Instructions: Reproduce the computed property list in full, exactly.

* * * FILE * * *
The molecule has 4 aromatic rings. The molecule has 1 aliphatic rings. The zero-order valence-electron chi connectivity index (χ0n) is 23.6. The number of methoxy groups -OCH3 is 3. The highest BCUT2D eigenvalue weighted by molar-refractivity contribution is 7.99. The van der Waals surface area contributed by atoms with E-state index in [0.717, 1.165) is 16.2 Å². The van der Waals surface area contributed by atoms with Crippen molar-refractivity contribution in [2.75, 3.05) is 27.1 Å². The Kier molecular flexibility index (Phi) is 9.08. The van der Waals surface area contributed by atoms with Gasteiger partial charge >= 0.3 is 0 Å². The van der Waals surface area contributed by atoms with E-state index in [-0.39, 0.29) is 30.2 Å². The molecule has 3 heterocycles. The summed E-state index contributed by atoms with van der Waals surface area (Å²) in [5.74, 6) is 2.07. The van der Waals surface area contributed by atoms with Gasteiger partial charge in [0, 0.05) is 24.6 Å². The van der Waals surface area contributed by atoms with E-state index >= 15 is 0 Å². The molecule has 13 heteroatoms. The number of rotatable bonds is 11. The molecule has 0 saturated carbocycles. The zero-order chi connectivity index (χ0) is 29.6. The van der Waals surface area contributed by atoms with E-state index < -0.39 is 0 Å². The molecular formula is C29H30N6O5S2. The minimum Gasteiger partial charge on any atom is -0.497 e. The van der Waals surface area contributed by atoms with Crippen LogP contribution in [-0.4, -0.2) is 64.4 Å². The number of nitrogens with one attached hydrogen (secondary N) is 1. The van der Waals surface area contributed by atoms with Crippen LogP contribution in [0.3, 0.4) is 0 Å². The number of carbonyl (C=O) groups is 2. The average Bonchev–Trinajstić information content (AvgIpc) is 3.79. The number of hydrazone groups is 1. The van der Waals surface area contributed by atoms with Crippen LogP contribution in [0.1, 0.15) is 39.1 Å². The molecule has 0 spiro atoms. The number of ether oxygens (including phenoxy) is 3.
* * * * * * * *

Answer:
The molecule has 4 aromatic rings. The molecule has 1 aliphatic rings. The zero-order valence-electron chi connectivity index (χ0n) is 23.6. The number of methoxy groups -OCH3 is 3. The highest BCUT2D eigenvalue weighted by molar-refractivity contribution is 7.99. The van der Waals surface area contributed by atoms with E-state index in [0.717, 1.165) is 16.2 Å². The van der Waals surface area contributed by atoms with Crippen molar-refractivity contribution in [2.75, 3.05) is 27.1 Å². The Kier molecular flexibility index (Phi) is 9.08. The van der Waals surface area contributed by atoms with Gasteiger partial charge >= 0.3 is 0 Å². The van der Waals surface area contributed by atoms with E-state index in [-0.39, 0.29) is 30.2 Å². The molecule has 3 heterocycles. The summed E-state index contributed by atoms with van der Waals surface area (Å²) in [5.74, 6) is 2.07. The van der Waals surface area contributed by atoms with Gasteiger partial charge in [0, 0.05) is 24.6 Å². The van der Waals surface area contributed by atoms with E-state index >= 15 is 0 Å². The molecule has 13 heteroatoms. The number of rotatable bonds is 11. The molecule has 0 saturated carbocycles. The zero-order chi connectivity index (χ0) is 29.6. The van der Waals surface area contributed by atoms with E-state index < -0.39 is 0 Å². The molecular formula is C29H30N6O5S2. The minimum Gasteiger partial charge on any atom is -0.497 e. The van der Waals surface area contributed by atoms with Crippen LogP contribution in [-0.4, -0.2) is 64.4 Å². The number of nitrogens with one attached hydrogen (secondary N) is 1. The van der Waals surface area contributed by atoms with Crippen LogP contribution in [0.3, 0.4) is 0 Å². The number of carbonyl (C=O) groups is 2. The average Bonchev–Trinajstić information content (AvgIpc) is 3.79. The number of hydrazone groups is 1. The van der Waals surface area contributed by atoms with Crippen LogP contribution in [0.1, 0.15) is 39.1 Å². The molecule has 0 spiro atoms. The number of ether oxygens (including phenoxy) is 3.